NFC, Britain's largest freight and haulage group, was also one of the country's biggest employee-owned companies and a symbol to many who believed in worker participation.
The extra voting powers were given to protect employees, but the number of staff shareholders has fallen below 10 per cent due to the selling of shares, redundancies and natural wastage.
Under NFC's articles of association, double voting rights lapse six months after the limit is breached, and yesterday marked the first day of the new voting structure.
Sir Christopher Bland, chairman, said: "NFC now has a completely conventional voting structure and one that is appropriate to our time."
The current number of staff shareholders is about 18,000, compared with a peak 28,000. NFC was privatised by an employee buyout in 1982 and floated three years later. In recent years, the company has seen a power struggle between the old guard and those who thought NFC needed an injection of new blood to modernise its operations.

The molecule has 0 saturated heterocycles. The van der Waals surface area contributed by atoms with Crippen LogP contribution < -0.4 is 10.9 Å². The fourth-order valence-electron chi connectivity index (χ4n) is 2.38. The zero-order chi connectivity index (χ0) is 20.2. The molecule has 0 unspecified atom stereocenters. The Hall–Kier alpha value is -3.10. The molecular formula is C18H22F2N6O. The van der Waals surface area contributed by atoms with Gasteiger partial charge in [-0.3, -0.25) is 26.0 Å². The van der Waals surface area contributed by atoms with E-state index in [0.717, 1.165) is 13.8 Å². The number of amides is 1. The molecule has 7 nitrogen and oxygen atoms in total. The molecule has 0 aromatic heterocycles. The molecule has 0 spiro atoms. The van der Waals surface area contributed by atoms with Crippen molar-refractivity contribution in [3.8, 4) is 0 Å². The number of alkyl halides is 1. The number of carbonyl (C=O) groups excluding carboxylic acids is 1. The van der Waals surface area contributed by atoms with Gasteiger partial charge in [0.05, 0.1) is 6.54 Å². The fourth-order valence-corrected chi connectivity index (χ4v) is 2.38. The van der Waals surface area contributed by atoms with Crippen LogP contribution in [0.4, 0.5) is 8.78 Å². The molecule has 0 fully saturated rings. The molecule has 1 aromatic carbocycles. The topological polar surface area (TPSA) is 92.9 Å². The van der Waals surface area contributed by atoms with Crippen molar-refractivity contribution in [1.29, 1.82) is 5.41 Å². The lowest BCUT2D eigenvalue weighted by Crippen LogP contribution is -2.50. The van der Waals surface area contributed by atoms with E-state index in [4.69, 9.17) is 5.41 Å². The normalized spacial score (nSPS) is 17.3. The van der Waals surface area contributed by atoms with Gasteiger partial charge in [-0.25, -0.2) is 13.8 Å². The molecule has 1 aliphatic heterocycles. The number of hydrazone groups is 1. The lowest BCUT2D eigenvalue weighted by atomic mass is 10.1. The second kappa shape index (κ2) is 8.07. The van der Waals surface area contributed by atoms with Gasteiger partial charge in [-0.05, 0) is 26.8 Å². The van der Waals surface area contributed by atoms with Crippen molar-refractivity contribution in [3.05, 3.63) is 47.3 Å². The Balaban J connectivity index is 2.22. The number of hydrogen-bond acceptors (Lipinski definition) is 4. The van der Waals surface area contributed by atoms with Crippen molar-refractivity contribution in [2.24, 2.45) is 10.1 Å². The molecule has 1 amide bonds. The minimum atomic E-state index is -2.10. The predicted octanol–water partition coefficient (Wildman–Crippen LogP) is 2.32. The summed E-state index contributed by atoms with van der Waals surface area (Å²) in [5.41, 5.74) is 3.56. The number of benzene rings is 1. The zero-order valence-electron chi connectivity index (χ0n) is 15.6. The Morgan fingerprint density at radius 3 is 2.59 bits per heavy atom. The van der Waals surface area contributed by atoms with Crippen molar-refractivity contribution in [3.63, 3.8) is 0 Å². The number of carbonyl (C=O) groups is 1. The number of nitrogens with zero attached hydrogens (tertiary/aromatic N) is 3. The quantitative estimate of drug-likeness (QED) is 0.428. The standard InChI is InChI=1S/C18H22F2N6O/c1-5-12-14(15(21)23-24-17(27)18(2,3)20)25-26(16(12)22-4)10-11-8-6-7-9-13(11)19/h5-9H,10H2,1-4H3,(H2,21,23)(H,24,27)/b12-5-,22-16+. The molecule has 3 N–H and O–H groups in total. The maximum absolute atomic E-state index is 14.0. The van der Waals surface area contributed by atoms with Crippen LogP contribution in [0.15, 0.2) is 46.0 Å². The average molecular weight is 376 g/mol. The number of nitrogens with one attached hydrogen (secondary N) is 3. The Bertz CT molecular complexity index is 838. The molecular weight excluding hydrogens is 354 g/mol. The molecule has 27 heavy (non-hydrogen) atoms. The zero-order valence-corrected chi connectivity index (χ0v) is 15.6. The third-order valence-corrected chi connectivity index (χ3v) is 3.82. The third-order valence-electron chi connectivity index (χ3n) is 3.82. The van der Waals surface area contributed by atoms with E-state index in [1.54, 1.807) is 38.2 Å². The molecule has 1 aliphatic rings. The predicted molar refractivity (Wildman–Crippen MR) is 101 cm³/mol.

A decline in profits led to bitter in-fighting about the way forward, and after six months of uncertainty Gerry Murphy took over as chief executive earlier this year.Reuse content